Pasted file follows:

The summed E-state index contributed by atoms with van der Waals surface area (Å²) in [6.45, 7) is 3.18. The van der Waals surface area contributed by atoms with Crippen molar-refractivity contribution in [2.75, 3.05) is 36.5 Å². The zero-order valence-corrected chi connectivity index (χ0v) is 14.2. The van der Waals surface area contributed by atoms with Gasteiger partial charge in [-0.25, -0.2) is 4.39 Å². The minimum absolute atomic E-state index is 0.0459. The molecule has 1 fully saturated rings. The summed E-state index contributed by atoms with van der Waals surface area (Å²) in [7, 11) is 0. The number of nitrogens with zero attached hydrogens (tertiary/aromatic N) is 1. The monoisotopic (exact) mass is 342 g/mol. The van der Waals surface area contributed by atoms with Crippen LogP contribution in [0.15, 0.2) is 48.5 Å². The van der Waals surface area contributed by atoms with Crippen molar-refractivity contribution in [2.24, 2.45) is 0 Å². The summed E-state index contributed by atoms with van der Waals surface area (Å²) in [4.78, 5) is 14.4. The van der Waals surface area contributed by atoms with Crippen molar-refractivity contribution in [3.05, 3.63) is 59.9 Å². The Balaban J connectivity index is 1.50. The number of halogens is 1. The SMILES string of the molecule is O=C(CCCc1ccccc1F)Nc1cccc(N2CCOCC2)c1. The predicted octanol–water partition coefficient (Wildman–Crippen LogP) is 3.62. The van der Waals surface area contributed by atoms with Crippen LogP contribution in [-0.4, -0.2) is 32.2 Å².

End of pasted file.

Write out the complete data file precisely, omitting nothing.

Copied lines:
The summed E-state index contributed by atoms with van der Waals surface area (Å²) in [6.45, 7) is 3.18. The van der Waals surface area contributed by atoms with Crippen molar-refractivity contribution in [2.75, 3.05) is 36.5 Å². The zero-order valence-corrected chi connectivity index (χ0v) is 14.2. The van der Waals surface area contributed by atoms with Gasteiger partial charge in [-0.25, -0.2) is 4.39 Å². The minimum absolute atomic E-state index is 0.0459. The molecule has 1 fully saturated rings. The summed E-state index contributed by atoms with van der Waals surface area (Å²) in [7, 11) is 0. The number of nitrogens with zero attached hydrogens (tertiary/aromatic N) is 1. The monoisotopic (exact) mass is 342 g/mol. The van der Waals surface area contributed by atoms with Crippen LogP contribution in [0.15, 0.2) is 48.5 Å². The van der Waals surface area contributed by atoms with Crippen molar-refractivity contribution in [2.24, 2.45) is 0 Å². The summed E-state index contributed by atoms with van der Waals surface area (Å²) in [4.78, 5) is 14.4. The van der Waals surface area contributed by atoms with Crippen molar-refractivity contribution in [3.05, 3.63) is 59.9 Å². The Balaban J connectivity index is 1.50. The number of halogens is 1. The SMILES string of the molecule is O=C(CCCc1ccccc1F)Nc1cccc(N2CCOCC2)c1. The predicted octanol–water partition coefficient (Wildman–Crippen LogP) is 3.62. The van der Waals surface area contributed by atoms with Crippen LogP contribution in [-0.4, -0.2) is 32.2 Å².